Objectives: Many South Africans do not consume enough fruit and vegetables. However, people are generally aware of the benefits of adequate consumption. To understand this gap between knowledge and practice, this study investigated underlying factors influencing consumption through a qualitative, cross-sectional, descriptive case study conducted in Mitchell’s Plain, Cape Town.
Methods: Four focus groups to gain broad understanding and 15 interviews with strategically selected individuals influential in food preparation, distribution or consumption, to gain in-depth understanding of specific factors influencing fruit and vegetable consumption were conducted.
Results: The study identified a number of drivers of fruit and vegetable consumption patterns. Barriers to consumption included perishability and affordability; that fruit/vegetables are not considered priority food items (inadequate time and effort is allocated to purchasing and preparation); reported negative side-effects of consumption, and that health benefits are not immediately apparent. Consumption was facilitated by personal preference, traditional dishes that include fruit/vegetables, increased availability of fruit/vegetables and discipline in children. Suggestions to improve consumption included providing practical advice to decrease preparation time and cost, and recipes to increase appeal of fruit/vegetable dishes. However, this needs to be understood in the context of the bigger structural issues that help or hinder fruit and vegetable consumption.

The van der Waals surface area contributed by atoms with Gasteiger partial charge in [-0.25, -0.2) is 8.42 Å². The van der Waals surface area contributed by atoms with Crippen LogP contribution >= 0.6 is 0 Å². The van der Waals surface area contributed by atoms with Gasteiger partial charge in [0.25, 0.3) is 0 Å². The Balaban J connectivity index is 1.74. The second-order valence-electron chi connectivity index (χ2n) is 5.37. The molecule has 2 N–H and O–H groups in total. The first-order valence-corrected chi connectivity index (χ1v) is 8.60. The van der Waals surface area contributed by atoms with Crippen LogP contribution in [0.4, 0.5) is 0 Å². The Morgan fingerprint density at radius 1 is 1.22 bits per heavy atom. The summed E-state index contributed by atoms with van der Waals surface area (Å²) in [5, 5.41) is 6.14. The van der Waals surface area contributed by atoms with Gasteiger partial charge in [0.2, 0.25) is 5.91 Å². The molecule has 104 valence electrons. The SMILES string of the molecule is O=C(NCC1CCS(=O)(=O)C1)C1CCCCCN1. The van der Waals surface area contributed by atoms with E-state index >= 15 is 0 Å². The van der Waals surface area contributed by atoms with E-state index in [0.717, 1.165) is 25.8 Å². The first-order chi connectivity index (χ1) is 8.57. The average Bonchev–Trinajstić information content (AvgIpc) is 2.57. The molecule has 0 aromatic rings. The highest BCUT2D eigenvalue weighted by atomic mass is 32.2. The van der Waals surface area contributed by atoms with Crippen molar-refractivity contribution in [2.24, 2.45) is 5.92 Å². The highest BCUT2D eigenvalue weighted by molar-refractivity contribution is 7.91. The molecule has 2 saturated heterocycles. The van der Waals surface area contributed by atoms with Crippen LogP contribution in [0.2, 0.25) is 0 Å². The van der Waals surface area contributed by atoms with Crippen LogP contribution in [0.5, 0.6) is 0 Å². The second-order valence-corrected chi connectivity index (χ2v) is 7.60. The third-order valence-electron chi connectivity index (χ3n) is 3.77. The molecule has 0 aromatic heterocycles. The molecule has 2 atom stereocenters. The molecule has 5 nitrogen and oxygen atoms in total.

Pereira, C., McLachlan, M., Battersby, J. "Understanding Fruit and Vegetable Consumption: A Qualitative Investigation in the Mitchells Plain Sub-district of Cape Town." European Journal of Nutrition & Food Safety 5(5): 745-746, 2015.